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fixed shelves necessary for wall-to-wall bookcase?

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Forum topic by gtgauvin posted 03-29-2017 07:07 PM 416 views 0 times favorited 5 replies Add to Favorites Watch
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gtgauvin

3 posts in 564 days


03-29-2017 07:07 PM

I’m in the planning stage for a wall to wall bookcase. Basically, the plan is to start with a 2×4 frame resting on the floor, which I’ll use to level the whole thing. On top of that I’ll install 5 MDF frames measuring 23 1/2” wide, 12” deep and 8’ tall, with 2 1/4” poplar stiles covering the gaps between the frames on the face. On top of that I’ll install another 2×4 frame to fix the whole thing to the wall studs.

My question is, will I need fixed shelves to make the whole thing stable, or does this design seem structurally sound enough to to stand on it’s own? I’d like to do the whole setup with adjustable shelves, but I also don’t want to waste a lot of time, effort and money to see the project fail over time.

Thanks!


5 replies so far

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Ocelot

2061 posts in 2779 days


#1 posted 03-29-2017 07:13 PM

If you put a back on the case, it will stiffen it a lot – even if it is only 1/4” plywood.

I built one of those 16 years ago with no fixed shelves. It was ok.

Mine was 12 1/2 ’ long and 8’ high, built out of oak veneer plywood.

I had trouble buying 14’ 2×4’s that would lay flat on the floor – for the base, so I ripped a 2×10.

-Paul

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gtgauvin

3 posts in 564 days


#2 posted 03-29-2017 07:36 PM

Thanks. I wasn’t planning on putting a back on it, but I was going to put a 3/4” vertical spacer between each frame and screw the adjoining standards. I’m also attaching the outermost standards to the walls. I figured all this plus the upper 2×4 frame would keep everything from bowing or racking, but I can’t shake the feeling I’m missing something.

View JBrow's profile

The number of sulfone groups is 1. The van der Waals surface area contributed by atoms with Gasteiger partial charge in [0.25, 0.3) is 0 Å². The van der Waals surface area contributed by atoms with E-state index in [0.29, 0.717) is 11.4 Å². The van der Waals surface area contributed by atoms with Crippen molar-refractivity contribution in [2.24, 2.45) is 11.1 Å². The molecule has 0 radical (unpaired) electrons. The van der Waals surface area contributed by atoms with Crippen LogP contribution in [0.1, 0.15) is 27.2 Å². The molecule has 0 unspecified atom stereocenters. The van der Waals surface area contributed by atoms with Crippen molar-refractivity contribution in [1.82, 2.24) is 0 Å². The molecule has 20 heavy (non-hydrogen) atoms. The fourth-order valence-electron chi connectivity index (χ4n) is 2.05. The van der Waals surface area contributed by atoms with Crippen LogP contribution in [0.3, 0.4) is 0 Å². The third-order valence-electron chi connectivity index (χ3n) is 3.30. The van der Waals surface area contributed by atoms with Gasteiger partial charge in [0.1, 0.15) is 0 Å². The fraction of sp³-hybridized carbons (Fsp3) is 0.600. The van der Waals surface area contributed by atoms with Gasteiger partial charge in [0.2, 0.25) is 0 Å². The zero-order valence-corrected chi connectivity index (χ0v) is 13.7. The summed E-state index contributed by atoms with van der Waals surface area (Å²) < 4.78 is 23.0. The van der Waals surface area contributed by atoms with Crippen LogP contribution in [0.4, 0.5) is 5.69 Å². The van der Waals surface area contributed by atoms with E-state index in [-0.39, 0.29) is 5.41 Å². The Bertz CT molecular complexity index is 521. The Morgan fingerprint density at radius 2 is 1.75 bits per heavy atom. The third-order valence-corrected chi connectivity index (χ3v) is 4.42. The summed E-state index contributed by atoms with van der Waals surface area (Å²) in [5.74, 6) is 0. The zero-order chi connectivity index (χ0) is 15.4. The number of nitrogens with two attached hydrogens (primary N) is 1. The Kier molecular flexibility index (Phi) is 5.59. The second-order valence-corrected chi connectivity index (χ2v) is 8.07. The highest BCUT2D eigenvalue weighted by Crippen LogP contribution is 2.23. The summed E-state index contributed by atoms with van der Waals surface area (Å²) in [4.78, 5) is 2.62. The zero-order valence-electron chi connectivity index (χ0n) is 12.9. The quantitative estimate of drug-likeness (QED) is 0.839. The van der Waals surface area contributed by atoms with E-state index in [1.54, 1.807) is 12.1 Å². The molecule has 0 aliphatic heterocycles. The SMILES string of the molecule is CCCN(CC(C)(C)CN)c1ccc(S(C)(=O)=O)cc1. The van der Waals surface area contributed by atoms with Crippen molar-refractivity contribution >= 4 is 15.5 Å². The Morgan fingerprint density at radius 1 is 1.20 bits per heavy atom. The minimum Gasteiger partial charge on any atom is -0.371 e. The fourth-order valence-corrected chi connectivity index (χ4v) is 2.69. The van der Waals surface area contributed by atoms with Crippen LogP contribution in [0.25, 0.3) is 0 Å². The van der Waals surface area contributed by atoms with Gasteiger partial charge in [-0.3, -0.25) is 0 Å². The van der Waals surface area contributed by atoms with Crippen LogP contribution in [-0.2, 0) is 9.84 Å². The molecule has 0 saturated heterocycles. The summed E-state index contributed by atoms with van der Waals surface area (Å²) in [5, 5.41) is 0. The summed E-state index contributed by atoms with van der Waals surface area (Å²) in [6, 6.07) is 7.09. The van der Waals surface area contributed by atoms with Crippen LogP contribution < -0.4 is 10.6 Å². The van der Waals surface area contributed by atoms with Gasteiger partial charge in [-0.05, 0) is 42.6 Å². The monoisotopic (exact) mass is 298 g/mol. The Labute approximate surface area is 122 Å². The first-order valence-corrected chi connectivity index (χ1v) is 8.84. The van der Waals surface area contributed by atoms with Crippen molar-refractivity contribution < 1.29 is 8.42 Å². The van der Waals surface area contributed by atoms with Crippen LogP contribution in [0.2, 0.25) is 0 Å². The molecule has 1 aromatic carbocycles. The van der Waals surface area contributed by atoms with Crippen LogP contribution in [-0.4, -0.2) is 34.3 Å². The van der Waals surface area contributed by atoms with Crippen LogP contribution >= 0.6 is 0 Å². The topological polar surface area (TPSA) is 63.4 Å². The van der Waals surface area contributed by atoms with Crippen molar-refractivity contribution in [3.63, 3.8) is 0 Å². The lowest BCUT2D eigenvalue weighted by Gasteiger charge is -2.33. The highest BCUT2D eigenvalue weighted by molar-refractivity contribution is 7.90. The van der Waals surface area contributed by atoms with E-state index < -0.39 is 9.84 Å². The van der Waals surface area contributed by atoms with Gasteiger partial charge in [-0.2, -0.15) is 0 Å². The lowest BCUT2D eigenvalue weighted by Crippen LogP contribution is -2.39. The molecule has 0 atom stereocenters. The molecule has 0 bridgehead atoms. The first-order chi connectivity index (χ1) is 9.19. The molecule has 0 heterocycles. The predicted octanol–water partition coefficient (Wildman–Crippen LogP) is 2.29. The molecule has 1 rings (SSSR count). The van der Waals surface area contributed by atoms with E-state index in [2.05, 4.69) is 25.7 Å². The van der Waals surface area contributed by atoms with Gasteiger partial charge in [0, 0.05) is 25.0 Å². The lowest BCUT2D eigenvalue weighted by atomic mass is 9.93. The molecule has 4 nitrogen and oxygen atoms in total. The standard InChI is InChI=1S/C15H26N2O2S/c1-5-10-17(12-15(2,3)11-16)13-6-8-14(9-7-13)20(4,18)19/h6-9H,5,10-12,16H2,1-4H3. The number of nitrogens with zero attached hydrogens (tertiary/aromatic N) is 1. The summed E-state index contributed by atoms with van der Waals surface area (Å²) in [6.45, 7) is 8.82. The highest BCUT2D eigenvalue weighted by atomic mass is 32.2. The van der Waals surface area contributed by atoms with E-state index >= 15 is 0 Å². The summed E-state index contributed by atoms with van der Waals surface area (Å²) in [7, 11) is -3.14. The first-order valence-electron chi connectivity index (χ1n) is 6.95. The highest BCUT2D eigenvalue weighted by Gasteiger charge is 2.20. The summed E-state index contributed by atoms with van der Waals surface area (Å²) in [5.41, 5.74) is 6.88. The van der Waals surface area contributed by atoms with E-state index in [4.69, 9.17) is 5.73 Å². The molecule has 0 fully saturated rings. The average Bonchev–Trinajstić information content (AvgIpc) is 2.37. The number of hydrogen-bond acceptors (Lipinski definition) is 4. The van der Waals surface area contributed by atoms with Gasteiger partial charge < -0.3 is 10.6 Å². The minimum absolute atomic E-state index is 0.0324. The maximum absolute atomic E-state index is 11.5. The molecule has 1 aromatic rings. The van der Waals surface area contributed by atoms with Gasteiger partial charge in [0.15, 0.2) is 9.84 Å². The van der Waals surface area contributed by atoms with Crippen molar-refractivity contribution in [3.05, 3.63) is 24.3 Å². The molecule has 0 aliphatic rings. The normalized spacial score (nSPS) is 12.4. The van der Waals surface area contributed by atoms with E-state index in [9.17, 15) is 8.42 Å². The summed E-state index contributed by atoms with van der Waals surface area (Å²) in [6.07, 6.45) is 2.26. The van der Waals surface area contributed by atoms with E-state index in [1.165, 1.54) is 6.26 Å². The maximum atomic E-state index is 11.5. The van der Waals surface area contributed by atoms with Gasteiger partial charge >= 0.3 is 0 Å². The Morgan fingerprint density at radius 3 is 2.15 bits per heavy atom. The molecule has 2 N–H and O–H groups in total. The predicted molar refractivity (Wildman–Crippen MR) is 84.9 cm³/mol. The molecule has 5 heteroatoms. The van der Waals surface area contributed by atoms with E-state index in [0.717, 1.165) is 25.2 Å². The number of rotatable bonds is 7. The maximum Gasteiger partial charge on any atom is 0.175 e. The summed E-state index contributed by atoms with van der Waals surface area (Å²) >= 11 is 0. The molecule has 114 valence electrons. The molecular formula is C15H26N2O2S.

JBrow

1366 posts in 1061 days


#3 posted 03-29-2017 10:13 PM

Gtgauvin,

I suspect that if the center vertical panels of adjoining bays are screwed together, that bowing of the center vertical panels would be unlikely to occur. The ¾” thick MDF in the center divides would become 1-1/2” thick. The walls into which the vertical end panels are attached should stabilize the outer panels. Additionally, if the adjustable shelves are cut to snugly fit (with just enough slop to allow the shelves to be removed), any bowing would be restrained by the adjustable shelves. This assumes that vertical load is transferred from the vertical panels directly to the floor through the base.

I am a little concerned about the leveling base made from construction lumber. My concern is out of a belief that construction lumber can twist as it dries, which could stress the vertical panels restrained by the wall fasteners and the framing at the top of the bookcase. Using a kiln dried hardwood or even ¾” MDF might be a better choice for the base. Alternatively, allowing the vertical panels to extend to the floor and then using shims for leveling would be one alternative. Or some leveling feet that screw into T nuts installed on the bottom edge of the vertical panels would make leveling the assembly a little easier than using shims.

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Rrrandy

212 posts in 620 days


#4 posted 03-29-2017 11:01 PM

gtgauvin, this seems like something you should ask jbay about. I’ve seen his projects. He does a lot of full wall units.

-- Y'all need to locate a sense of humor. Borrow one if you can't find yours...

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gtgauvin

3 posts in 564 days


#5 posted 03-30-2017 12:28 AM

Thanks, JBrow. MDF base and top frames may be the better choice. And after talking to my girlfriend about it, we’ll be taking Ocelot’s recommendation of backing the unit with plywood. I’d like to attach a rolling library ladder to the unit someday down the road, so I’m going to want to build it to last.

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